(Symposium title: Peripheral Archives: The Past and Future of Sinophone Literature and Culture)
By: Coco XU
On Friday, October 6th, Rutgers comp lit/Asian studies graduate students Lina Qu, Virginia Conn, Penny Yeung and Coco Xu participated in a Tri-University symposium titled “Peripheral Archives: The Past and Future of Sinophone Literature and Culture.” Spearheaded by Prof. Xiaojue Wang from Rutgers Comp lit& Asian Languages and Cultures, Prof. Shuang Shen from Penn State Comp lit& Asian Studies, and Prof. Andrea Bachner from the Comp lit department at Cornell, graduate students, post-doc, exchange scholars and professors from three universities gathered in State College, PA for the very first of what is expected to be a series of annual workshops on Comparative Chinese Studies.
During the first half of the symposium, Lina gave a talk titled “From Bumming in the World to Homecoming to Faith: the Documented Path of Global Mobility and Displacement of Zhang Ci.” Using contemporary diasporic Chinese female independent filmmaker Zhang Ci as an example, she complicates our understanding of belongingness and offers a heterogeneous notion of home and homecoming through a close reading of three documentary films Bumming in Beijing: The Last Dreamers (1990), At Home in the World (1995), and The Faith of Ailao Mountain (2015). Her presentation received enthusiastic comments and suggestions from the audience and generated discussions on literary production and circulation processes, marginality and urban-rural interconnections as well as affective and the biopolitical controls of the body in diasporic experiences of global displacement.
Besides Lina, five other graduate students, post-docs and assistant professors from Penn State, Cornell, UPenn, and Nanyang Technological University in Singapore gave presentations on respective topics spanning from global Sinophone literature(s) to peripheral archival studies, with six faculty members from Rutgers, Cornell, and Penn State serving as discussants. Responding to existing scholarship on postcolonial studies as well as global Anglophone and Sinophone studies, discussions centered around the deconstruction and redefinition of concepts like “cultural China” and “Chineseness”. In order to complicate the understanding of national and cultural identity as well as making an intervention in broader scholarly conversations on the making of global imaginary, our discussion challenges the ethnocentric paradigm of center- peripheral thinking and seeks to reexamine “the peripheral” through lenses of non-linear temporality and inconsecutive spatiality. Also, an emphasis on archive is played out through inclusive studies of different medias, examinations on the production, circulation and consumption of cultural artifacts and media, as well as discussions on affective effects of interactions with multiple archives as part of the literary experience.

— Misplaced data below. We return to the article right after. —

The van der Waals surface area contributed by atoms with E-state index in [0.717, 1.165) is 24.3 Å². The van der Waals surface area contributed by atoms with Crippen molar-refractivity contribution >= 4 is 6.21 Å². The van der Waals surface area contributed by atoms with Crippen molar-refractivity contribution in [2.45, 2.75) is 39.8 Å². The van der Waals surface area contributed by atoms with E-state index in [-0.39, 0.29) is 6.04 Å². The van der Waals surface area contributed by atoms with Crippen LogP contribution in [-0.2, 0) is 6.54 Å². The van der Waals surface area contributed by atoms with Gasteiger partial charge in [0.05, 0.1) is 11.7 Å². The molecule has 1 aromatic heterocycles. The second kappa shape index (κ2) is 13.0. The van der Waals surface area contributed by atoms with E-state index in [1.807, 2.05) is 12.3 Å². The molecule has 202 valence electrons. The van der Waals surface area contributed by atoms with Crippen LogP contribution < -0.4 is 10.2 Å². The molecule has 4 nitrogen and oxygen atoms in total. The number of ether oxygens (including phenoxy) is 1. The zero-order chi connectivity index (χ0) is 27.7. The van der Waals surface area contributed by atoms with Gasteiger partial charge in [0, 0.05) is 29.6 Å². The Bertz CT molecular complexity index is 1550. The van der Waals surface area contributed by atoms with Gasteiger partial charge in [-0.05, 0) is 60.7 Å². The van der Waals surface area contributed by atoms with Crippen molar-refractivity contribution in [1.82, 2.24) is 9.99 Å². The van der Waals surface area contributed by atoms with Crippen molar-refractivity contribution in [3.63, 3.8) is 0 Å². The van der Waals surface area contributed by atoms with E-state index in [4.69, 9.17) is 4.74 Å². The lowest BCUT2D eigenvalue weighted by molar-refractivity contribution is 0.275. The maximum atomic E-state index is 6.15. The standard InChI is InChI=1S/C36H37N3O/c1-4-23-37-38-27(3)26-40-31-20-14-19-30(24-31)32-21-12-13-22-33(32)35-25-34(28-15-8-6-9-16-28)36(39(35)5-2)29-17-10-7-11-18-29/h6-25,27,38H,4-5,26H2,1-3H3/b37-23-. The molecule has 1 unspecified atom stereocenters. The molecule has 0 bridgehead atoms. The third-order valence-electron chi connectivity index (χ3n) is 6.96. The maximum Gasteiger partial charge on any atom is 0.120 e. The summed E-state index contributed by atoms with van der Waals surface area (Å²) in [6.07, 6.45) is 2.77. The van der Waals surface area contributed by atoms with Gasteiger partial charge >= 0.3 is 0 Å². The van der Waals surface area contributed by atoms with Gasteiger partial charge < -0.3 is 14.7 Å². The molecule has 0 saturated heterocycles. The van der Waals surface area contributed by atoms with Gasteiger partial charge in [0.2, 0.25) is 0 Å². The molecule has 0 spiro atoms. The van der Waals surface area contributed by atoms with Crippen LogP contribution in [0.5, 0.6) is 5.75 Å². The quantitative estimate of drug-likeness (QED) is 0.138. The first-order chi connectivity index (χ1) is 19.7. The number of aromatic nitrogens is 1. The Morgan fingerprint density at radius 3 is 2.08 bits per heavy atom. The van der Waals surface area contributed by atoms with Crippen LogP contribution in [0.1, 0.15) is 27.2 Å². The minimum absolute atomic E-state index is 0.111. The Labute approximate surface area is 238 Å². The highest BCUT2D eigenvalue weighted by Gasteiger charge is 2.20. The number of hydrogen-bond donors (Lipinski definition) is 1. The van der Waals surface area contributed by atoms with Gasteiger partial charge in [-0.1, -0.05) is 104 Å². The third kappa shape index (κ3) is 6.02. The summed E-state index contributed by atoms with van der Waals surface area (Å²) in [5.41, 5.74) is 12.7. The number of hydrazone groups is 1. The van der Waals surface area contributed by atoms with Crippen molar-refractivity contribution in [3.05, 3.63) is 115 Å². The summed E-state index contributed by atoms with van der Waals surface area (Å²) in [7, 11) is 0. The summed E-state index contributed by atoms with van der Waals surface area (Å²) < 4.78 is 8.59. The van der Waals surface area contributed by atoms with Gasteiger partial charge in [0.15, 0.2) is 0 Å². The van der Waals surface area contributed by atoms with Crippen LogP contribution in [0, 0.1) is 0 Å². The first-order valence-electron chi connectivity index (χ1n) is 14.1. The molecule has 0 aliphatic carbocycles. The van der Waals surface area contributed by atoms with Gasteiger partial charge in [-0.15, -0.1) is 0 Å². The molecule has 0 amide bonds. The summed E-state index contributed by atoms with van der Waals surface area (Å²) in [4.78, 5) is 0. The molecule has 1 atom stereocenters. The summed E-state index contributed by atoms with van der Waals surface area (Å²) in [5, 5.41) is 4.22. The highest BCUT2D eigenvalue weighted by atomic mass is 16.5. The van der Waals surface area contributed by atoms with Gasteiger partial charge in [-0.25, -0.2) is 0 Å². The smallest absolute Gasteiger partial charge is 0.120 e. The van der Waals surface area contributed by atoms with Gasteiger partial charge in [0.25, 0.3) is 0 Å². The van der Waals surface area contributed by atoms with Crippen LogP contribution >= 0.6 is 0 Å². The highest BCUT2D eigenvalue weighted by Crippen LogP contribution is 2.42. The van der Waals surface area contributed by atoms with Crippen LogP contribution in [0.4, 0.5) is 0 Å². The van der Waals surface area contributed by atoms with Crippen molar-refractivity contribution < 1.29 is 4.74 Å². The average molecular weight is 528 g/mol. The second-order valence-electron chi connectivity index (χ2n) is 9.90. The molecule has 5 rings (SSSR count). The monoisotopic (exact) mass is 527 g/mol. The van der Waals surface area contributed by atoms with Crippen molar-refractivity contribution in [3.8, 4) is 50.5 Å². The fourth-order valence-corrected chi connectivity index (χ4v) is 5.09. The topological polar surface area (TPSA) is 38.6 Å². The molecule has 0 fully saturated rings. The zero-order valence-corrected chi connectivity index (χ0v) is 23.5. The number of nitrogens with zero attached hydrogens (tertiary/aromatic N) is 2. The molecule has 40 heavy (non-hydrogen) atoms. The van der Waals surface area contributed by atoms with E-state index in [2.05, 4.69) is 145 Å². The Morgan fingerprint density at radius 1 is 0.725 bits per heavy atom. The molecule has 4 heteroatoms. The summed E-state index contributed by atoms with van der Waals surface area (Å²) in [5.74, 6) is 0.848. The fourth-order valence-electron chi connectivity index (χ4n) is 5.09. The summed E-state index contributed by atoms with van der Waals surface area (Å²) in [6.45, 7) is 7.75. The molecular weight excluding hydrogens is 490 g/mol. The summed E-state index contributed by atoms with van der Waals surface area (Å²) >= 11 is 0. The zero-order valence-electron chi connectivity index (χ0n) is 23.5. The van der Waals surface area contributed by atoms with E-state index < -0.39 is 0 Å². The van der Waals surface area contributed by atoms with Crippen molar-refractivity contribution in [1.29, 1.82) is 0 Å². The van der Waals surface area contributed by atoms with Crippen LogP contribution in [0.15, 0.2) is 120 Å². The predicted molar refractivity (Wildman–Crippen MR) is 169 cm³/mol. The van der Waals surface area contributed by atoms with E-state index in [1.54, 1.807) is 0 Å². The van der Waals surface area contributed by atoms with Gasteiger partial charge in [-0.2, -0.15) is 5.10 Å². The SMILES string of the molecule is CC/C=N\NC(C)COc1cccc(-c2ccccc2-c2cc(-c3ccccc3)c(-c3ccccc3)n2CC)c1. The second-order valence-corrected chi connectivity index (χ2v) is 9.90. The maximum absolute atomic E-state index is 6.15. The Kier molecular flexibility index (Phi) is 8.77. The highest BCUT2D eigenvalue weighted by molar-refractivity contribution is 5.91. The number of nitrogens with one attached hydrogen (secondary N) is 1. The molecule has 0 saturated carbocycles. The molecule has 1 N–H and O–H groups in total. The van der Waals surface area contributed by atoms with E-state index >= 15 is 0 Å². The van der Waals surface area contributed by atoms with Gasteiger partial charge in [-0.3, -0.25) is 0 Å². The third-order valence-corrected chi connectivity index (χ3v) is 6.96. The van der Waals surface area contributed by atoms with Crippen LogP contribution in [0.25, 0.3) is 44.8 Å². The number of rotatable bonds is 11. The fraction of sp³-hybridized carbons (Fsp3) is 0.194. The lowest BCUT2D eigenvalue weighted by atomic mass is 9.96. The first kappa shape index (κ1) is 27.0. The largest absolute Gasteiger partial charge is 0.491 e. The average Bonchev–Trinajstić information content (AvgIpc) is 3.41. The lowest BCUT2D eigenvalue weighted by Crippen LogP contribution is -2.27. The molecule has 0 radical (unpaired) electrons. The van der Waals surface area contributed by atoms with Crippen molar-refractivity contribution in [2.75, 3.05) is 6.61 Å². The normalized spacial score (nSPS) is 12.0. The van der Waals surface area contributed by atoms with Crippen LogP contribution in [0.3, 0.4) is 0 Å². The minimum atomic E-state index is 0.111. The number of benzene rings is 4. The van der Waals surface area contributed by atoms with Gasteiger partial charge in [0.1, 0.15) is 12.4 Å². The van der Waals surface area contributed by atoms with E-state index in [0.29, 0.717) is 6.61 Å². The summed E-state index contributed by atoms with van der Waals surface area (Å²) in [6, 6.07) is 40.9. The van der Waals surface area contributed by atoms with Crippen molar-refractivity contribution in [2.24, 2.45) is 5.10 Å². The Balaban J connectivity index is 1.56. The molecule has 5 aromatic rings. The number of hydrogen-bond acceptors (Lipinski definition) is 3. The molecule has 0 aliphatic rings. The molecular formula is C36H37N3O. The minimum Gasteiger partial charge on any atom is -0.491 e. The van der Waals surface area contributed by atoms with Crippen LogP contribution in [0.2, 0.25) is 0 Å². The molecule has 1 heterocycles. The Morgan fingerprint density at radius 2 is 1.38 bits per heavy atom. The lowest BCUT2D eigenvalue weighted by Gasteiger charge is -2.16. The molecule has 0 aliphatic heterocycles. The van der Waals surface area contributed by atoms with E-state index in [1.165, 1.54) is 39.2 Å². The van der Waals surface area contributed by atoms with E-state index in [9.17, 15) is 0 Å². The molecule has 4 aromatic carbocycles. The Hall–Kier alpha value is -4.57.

The one-day symposium took on a workshop format. Open to graduate students and scholars from comp lit and related fields from three aforementioned universities, the symposium seeks to provide a platform for inter-university exchange as well as academic community building. With pre-circulated papers inside the group, we were able to fit six short presentations followed by comments from designated discussants as well as extensive discussions among participants. The workshop format allows the presenters to reach out to an audience of similar academic interests and a wide range of expertise in order to collect critical comments from different perspectives. It also proves to be immensely productive in generating interactive and in-depth discussions between the presenter and the participants.
Looking forward, we expect to continue the conversation between comp lit and Asian studies departments across the three institutions through more tri-uni symposium/ workshops held by respective universities in a rotating manner. Sponsored by Asian Studies and Comp lit at Penn State this time, the next session is to be held at Cornell next fall with the following session at Rutgers in two years. We are looking forward to expanding and developing our conversation on comparative Chinese studies with more exciting projects in the coming meetings.